Taxable Investments

With taxable investments, however, we generally incur taxes whenever gains are realized.  In other words, the more frequently we sell, the more frequently we encounter taxes.  It turns out that this is a very significant factor in the overall growth of our wealth.

The Lower Bound

If we sell everything each year, our actual (after-tax) growth rate will equal our pretax investment growth rate multiplied by the amount we keep after taxes (i.e. 100% - tax rate).  Here is an example.  Let's assume our pretax rate of return is 10% and our tax rate is 30%.  This means our after-tax return is equal to 10% * 70% = 7%.  This is the lower bound.

The Effect of Buy and Hold

But suppose we are willing and able to hold onto our investments longer.  Here is where it gets interesting.  Let's assume that instead of selling all of our investments every year, we hold on a little longer and sell all of our investments every 2 years.  The final amount is actually better than 7% annualized because we are not incurring yearly taxes.  Thus, the gains from the first year are allowed to compound before being taxed at the end of the second year.  I'll spare you the arithmetic, but the end result is that the after-tax annualized growth rate increases from 7.0% to 7.1%.

While the increase is small at the two year holding interval, it nonetheless illustrates something very important.  Even if our (pretax) investment returns are the same and our tax rates are the same, we will end up with a higher annualized after-tax return if we simply don't sell as often.  And if you've guessed that extending the holding period will result in even greater after-tax returns, you are correct.

The Upper Bound

Let's stick with our example of 10% annualized pretax growth and 30% tax rates because it makes the numbers easy to compare.  Here are the annualized after-tax returns for different holding periods.  Obviously the last two periods are not realistic to achieve, but are included to illustrate the math.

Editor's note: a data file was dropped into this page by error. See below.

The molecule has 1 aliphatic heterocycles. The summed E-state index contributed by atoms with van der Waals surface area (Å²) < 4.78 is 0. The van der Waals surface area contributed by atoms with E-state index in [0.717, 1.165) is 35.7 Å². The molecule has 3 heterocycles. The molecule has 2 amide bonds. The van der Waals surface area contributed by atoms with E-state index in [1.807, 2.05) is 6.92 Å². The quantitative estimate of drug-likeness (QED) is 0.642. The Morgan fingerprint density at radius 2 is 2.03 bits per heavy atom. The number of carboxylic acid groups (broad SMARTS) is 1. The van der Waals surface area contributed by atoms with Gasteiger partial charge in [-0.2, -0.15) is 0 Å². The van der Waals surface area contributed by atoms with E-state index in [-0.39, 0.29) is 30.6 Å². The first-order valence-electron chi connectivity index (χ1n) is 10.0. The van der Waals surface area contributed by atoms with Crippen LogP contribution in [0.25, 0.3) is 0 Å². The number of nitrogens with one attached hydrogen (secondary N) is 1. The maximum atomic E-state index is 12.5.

1 Year  = 7.00%
   2 Years = 7.10%
   5 Years = 7.38%
  10 Years = 7.78%
  20 Years = 8.39%
  30 Years = 8.79%
  40 Years = 9.05%
 100 Years = 9.61%
1000 Years = 9.96%

Surprised?  Yes, the longer you hold, the higher your after-tax returns.  And in an interesting case of limits, as the holding period increases to very large numbers, the annualized after-tax return actually approaches the annualized pretax return!

You may have heard Warren Buffett say that his "favorite holding period is forever."  Perhaps now you have a greater understanding of this quote.  Frequent trading can not only invite bad timing, but can also directly decrease returns in taxable accounts.

Wednesday, October 1, 2014

Asymmetric Emotions Will Kill Your Portfolio

Delacroix - Ramasseuses de coquillages surprises par la marée

Allegorie flämisch 1604 Geiz

One of the essential ingredients of successful investing is keeping a healthy balance between greed and fear.

We are all familiar with how unbalanced these factors become at market tops and bottoms.  At the top, even negative information is met with more greed, and at the bottom, even positive information elicits fear.  Yet the reality is that life rarely unfolds in such a lopsided fashion.  In most situations, there are numerous favorable and unfavorable influences, and we must perform a delicate weighing of the situation.

For those who select individual investments of any kind, this lack of balance occurs even more frequently.  You can choose almost any stock in the Dow Jones Industrial Average and find that it has been the pariah of Wall Street at some point in the last 5 years.  And yet in most cases, we find the same company can do no wrong less than a year later.  Surely this is collective madness.

We may think we are above all this folly, but I'm not so sure.  When people talk about their investments on financial blogs, I often see a more subtle form of emotional asymmetry.  If the purchase in question immediately goes down, there is all manner of talk about random short-term fluctuations and taking the long view.  But if the purchase goes right up, there is often a claim to have "seen it coming."  That is extraordinarily dangerous thinking, where short-term losses are viewed as market noise but short-term gains are viewed as evidence of superior analysis and timing.  This is not only a mismatch of short-term and long-term thinking, but also of the greed and fear balance.

This line of reasoning distorts your response to information flow and absolves yourself from taking full responsibility for your decisions.  If this asymmetry becomes pervasive, it will ultimately kill your portfolio.